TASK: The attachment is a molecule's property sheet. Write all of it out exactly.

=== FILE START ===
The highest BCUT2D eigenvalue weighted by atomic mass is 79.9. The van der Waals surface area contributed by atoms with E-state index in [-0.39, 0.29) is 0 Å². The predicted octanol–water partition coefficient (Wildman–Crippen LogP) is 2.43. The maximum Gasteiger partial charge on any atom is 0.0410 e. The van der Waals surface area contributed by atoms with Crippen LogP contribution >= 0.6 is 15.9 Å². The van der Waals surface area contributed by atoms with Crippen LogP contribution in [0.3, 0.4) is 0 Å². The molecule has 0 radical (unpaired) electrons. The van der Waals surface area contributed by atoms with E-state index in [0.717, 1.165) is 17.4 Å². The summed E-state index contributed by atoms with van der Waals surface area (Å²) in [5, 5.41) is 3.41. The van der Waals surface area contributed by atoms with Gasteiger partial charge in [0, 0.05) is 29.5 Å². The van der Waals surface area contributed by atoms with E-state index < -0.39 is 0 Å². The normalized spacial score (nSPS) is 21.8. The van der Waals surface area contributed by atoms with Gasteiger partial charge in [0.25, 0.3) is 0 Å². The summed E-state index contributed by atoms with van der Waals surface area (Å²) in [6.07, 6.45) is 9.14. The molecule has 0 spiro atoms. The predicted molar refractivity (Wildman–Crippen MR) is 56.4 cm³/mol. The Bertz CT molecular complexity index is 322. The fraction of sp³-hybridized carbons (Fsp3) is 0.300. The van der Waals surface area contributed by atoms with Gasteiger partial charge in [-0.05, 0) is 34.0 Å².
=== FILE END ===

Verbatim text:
The highest BCUT2D eigenvalue weighted by atomic mass is 79.9. The van der Waals surface area contributed by atoms with E-state index in [-0.39, 0.29) is 0 Å². The predicted octanol–water partition coefficient (Wildman–Crippen LogP) is 2.43. The maximum Gasteiger partial charge on any atom is 0.0410 e. The van der Waals surface area contributed by atoms with Crippen LogP contribution >= 0.6 is 15.9 Å². The van der Waals surface area contributed by atoms with Crippen LogP contribution in [0.3, 0.4) is 0 Å². The molecule has 0 radical (unpaired) electrons. The van der Waals surface area contributed by atoms with E-state index in [0.717, 1.165) is 17.4 Å². The summed E-state index contributed by atoms with van der Waals surface area (Å²) in [5, 5.41) is 3.41. The van der Waals surface area contributed by atoms with Gasteiger partial charge in [0, 0.05) is 29.5 Å². The van der Waals surface area contributed by atoms with E-state index < -0.39 is 0 Å². The normalized spacial score (nSPS) is 21.8. The van der Waals surface area contributed by atoms with Gasteiger partial charge in [0.25, 0.3) is 0 Å². The summed E-state index contributed by atoms with van der Waals surface area (Å²) in [6.07, 6.45) is 9.14. The molecule has 0 spiro atoms. The predicted molar refractivity (Wildman–Crippen MR) is 56.4 cm³/mol. The Bertz CT molecular complexity index is 322. The fraction of sp³-hybridized carbons (Fsp3) is 0.300. The van der Waals surface area contributed by atoms with Gasteiger partial charge in [-0.05, 0) is 34.0 Å².